Two years ago, Corey Mardick was playing basketball with his colleagues when someone jumped and accidentally landed on his leg. The 25-year-old former Marine, who at the time was stationed in North Carolina, immediately knew something was wrong. His ankle began to swell, and the pain was unbearable. After he was treated for a sprain, Corey continued to have difficulty bearing weight on his ankle and maintaining stability. Last year, Corey retired from the Marine Corps and moved to Phoenix. His ankle continued to bother him and affected his ability to work and care for his two young children. He sought further treatment and was referred to Ryan T. Scott, DPM, who is part of a large team of fellowship-trained foot and ankle surgeons at The CORE Institute.
A Clear diagnosis
When Corey first met with Dr. Scott in August 2018, his mind was immediately put at ease.
“He was very thorough and knew right away that something was wrong after he performed a physical evaluation and reviewed my X-ray images,” said Corey. “The ankle sprain had damaged the ligaments and needed to be reconstructed.”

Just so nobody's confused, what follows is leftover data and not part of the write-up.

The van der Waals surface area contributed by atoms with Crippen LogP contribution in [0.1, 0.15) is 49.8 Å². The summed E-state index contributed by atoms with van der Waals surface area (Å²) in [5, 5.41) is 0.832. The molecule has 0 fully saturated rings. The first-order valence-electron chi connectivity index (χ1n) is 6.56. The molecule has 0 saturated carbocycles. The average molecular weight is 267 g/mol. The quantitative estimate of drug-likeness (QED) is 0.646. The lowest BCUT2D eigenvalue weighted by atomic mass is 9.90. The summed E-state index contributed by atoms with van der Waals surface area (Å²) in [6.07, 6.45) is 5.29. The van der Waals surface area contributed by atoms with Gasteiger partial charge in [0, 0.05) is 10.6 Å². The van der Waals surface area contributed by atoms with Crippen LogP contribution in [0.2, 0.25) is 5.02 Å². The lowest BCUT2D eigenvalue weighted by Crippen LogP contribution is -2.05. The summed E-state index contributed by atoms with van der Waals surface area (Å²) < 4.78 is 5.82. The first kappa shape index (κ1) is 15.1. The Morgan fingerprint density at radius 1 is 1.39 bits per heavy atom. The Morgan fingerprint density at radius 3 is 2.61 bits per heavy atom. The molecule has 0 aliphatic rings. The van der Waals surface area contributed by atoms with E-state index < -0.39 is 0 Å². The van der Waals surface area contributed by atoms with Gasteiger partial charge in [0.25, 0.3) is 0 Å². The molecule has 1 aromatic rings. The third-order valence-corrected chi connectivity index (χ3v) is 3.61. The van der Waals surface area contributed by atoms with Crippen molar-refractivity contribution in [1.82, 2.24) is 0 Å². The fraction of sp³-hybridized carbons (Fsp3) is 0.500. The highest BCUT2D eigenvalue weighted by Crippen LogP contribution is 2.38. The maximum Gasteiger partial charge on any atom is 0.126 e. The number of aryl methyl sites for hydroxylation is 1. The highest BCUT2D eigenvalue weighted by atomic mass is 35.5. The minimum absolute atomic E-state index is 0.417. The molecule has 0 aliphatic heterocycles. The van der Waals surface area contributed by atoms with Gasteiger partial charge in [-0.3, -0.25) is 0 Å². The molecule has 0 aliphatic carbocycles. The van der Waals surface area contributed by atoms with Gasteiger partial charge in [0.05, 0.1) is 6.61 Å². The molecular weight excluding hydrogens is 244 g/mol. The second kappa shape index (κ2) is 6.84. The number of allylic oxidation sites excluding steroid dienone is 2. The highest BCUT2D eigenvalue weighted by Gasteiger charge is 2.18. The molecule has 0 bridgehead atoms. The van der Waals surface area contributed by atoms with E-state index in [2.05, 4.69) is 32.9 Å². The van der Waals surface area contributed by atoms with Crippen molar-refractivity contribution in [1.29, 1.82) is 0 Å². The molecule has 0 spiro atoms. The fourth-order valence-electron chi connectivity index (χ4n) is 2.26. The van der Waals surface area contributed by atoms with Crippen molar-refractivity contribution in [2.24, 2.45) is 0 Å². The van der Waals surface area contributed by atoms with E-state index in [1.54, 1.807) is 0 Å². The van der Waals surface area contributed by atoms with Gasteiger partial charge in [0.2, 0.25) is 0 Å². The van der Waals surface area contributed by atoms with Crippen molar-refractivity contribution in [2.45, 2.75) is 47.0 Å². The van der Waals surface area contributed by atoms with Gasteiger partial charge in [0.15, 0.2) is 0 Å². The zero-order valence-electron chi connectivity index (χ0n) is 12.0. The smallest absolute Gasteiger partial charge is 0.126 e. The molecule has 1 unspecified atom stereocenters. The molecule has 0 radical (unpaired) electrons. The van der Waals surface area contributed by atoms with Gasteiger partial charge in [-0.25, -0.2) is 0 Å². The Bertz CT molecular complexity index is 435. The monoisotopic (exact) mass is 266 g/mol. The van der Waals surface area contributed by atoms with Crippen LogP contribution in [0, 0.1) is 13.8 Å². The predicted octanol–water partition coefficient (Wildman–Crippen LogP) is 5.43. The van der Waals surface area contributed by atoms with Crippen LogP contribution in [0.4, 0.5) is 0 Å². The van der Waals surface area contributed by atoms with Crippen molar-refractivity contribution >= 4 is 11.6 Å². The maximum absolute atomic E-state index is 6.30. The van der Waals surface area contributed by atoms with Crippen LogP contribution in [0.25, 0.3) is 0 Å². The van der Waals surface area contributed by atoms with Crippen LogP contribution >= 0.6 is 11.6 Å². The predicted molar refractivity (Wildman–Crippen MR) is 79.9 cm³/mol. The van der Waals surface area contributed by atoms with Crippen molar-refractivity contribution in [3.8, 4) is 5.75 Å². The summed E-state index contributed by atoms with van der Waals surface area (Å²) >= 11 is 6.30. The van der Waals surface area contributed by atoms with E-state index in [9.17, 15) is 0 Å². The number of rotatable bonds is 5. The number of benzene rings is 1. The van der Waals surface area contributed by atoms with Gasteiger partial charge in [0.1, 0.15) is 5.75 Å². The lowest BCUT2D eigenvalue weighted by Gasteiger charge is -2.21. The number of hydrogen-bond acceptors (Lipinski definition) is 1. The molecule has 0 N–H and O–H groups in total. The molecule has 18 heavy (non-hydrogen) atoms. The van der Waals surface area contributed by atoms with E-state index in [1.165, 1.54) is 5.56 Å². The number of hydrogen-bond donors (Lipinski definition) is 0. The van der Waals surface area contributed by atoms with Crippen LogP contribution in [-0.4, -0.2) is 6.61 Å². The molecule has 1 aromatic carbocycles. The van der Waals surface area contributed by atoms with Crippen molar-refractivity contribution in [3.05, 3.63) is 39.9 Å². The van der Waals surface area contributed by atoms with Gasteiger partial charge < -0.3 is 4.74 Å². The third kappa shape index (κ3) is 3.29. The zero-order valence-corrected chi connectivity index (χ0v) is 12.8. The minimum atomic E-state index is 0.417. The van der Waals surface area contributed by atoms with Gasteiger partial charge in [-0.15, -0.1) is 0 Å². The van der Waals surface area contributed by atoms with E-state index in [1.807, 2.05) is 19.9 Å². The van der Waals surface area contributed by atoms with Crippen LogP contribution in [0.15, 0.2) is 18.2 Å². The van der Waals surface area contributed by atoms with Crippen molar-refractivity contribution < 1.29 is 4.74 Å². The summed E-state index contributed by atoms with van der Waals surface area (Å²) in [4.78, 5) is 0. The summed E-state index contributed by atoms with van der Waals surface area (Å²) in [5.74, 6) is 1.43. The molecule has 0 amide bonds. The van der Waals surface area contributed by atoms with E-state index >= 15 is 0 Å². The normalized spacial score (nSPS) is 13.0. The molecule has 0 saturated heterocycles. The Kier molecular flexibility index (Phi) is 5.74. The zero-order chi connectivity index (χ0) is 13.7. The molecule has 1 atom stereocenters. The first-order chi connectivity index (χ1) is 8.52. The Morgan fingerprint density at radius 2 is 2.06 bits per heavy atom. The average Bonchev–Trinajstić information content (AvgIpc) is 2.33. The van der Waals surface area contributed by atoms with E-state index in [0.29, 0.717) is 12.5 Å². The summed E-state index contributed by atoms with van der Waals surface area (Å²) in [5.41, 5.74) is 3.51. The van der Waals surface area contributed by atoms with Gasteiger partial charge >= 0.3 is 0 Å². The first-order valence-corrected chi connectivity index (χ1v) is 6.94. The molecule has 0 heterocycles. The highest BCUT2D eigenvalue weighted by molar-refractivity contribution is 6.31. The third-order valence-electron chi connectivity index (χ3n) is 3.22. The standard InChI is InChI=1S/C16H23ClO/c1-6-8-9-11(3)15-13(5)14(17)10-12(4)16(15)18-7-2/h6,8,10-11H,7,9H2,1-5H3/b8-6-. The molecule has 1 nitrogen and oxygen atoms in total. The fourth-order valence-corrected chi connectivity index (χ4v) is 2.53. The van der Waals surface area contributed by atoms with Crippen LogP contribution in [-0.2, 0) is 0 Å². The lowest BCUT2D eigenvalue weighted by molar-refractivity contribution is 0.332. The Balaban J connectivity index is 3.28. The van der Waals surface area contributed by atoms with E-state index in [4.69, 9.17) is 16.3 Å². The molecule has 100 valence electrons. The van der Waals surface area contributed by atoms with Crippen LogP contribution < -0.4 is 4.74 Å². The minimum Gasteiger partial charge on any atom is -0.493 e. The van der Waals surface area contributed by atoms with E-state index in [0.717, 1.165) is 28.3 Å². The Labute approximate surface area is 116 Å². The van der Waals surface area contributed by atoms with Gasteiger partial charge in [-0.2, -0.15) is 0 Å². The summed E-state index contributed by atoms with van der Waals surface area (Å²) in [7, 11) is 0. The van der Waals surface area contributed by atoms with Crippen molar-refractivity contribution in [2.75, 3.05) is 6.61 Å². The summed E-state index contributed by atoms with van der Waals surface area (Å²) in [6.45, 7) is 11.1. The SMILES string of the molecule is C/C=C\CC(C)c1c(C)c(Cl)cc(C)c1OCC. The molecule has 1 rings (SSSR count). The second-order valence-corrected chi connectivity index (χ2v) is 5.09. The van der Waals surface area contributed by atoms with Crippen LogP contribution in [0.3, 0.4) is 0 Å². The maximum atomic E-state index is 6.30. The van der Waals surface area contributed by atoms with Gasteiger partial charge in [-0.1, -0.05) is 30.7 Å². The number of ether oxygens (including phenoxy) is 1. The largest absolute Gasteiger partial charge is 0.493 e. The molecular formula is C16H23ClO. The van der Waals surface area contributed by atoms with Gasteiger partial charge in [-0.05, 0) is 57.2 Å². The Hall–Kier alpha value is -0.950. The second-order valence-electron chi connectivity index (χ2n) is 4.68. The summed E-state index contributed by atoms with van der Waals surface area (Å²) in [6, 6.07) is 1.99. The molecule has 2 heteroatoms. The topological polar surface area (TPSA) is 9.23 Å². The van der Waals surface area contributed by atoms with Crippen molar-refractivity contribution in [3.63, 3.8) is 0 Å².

According to Dr. Scott, only about 20 percent of patients with an ankle sprain require surgery.
“The ligaments often heal on their own,” Dr. Scott said. “But sometimes, other factors like chip fractures in the cartilage and damage such as a tendon injury can require surgery.”
Since Corey could bear weight on his ankle, Dr. Scott first recommended conservative, non-operative treatment. As a chef at a local Valley restaurant, Corey continued to work but after the end of each shift, he would need to take a pain reliever and ice his ankle at home.
“We put Corey in a walking boot for three weeks and then transitioned him into a sport brace,” Dr. Scott explained. “Four months after the injury, he continued to have pain in his ankle. An MRI was performed to determine if his ankle was healing appropriately or if surgery was the next step in treatment. There was not much improvement and because of the severity of the injury, I recommended surgery.”
On Dec. 10, 2018, Corey had lateral ligament reconstruction surgery at The CORE Institute. The minimally invasive outpatient procedure lasted approximately 45 minutes.
“First, I used an ankle scope to clean out the fractured piece of cartilage and loose debris within the ankle joint,” Dr. Scott said. “Next, a small incision was made to rebuild the torn ligament with newer technology that can help augment ligament repair.”
Road to recovery
After surgery, Corey used crutches for three weeks and then transitioned to a walking boot, followed by a sport brace. He also completed physical therapy to regain strength in his ankle.
In early February, Corey returned to work.
“My ankle healed so well, I no longer have to worry about it,” he said. “I am confident and free to do whatever I want like running, jumping and holding my kids.”
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